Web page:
Science Explores the Power of Storytelling to Persuade

I read an interesting article from the Scientific American blog this morning, The Secrets of Storytelling:  Why We Love a Good Yarn.  As the article states, “Psychologists and neuroscientists have recently become fascinated by the human predilection for storytelling. Why does our brain seem to be wired to enjoy stories? And how do the emotional and cognitive effects of a narrative influence our beliefs and real-world decisions?”

As a legal writing professor, the most interesting part of this research is the way it is confirming, with good evidence, what good litigators have long recognized: “stories have a unique power to persuade and motivate, because they appeal to our emotions and capacity for empathy.”  I try to teach my students to think about the role of narrative in their legal analysis from the beginning of their work with a legal problem.  Of course, legal arguments must be based upon the law, but the best legal arguments are the ones that find a legal backbone for an appealing story.  (We are fortunate to have on the faculty at Marquette a leading scholar who has written extensively about narrative in legal discourse, David Papke.)

If you are interested in reading more specifically what the science shows, you could start with the “Happily Ever After” section of the article I am discussing, which discusses a few recent findings.  Some law professors are studying this stuff, too.  Kathryn Stanchi from Temple University (who had a long and strong litigation practice before going into teaching) has written two good articles on the subject: The Science of Persuasion:  An Initial Exploration and Playing with Fire:  The Science of Confronting Adverse Material in Legal Advocacy.  

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Podcasting Legal Writing Lessons

Over the course of the six years I have taught here, the Law School’s technological resources have gotten better and better. For instance, every classroom in which I teach now has equipment that allows me to project documents onto a screen at the front of the classroom, working on edits as we discuss them in the classroom. I can project from the web as I discuss legal research tools, such as the law library’s helpful start page. I can play audio or video files for the class, such as tapes of oral arguments from or from the Wisconsin Supreme Court site for my appellate writing and advocacy class.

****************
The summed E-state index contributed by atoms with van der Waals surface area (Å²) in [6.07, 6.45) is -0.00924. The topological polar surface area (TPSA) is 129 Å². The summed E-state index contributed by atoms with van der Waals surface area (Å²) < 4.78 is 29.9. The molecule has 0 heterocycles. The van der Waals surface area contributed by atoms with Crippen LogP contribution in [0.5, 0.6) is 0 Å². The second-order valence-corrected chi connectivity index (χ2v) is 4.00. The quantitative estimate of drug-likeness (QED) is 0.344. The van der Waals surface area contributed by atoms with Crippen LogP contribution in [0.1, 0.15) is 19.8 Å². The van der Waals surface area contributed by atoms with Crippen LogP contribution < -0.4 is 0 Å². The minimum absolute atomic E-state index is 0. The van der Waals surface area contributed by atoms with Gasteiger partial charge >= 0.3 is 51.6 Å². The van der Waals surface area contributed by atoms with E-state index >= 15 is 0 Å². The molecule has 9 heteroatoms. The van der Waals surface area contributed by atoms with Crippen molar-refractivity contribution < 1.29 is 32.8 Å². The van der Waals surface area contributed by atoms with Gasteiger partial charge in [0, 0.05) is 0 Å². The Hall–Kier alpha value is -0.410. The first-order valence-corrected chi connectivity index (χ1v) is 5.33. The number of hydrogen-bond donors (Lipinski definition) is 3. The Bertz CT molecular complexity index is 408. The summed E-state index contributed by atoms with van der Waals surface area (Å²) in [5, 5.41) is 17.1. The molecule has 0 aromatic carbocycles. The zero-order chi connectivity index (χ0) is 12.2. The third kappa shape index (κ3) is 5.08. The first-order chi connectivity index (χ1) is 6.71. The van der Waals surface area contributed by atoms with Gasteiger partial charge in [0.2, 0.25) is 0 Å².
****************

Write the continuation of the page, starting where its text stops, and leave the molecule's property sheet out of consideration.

Most recently, with the help of our IT department I have been using digital recording technology (a headset microphone and audacity software) to record some of my instruction and make it available for students to work through at their convenience. The podcasts are especially effective for material that some students need more help with than others, such as citation, grammar and punctuation, or editing for conciseness. Last semester, my students’ responses to the podcasts was overwhelmingly positive.

The pioneer podcaster among the legal writing faculty was Alison Julien, who, I understand, has moved on to “webcasting,” i.e., digital videorecordings of her instruction.

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The Door’s Open, But the Ride It Ain’t Free

The Open Door Church has sued the Sun Prairie (Wis.) Area School District in federal court in Madison. The complaint alleges that the district has adopted a broad policy permitting community groups to use the district’s facilities. However, the district seems to have adopted a policy of permitting waiver of rental charges for all potential users, except religious groups. As a result, the church has paid a fee for using a school classroom for weekly meetings of a club for children, while a variety of other groups, allegedly engaging in similar but nonreligious uses, were not charged.

Although the district has now changed its policy to require that all groups be charged, it has grandfathered those users for whom fees have already been waived, thus perpetuating any unconstitutional distinction between religious and nonreligious users.

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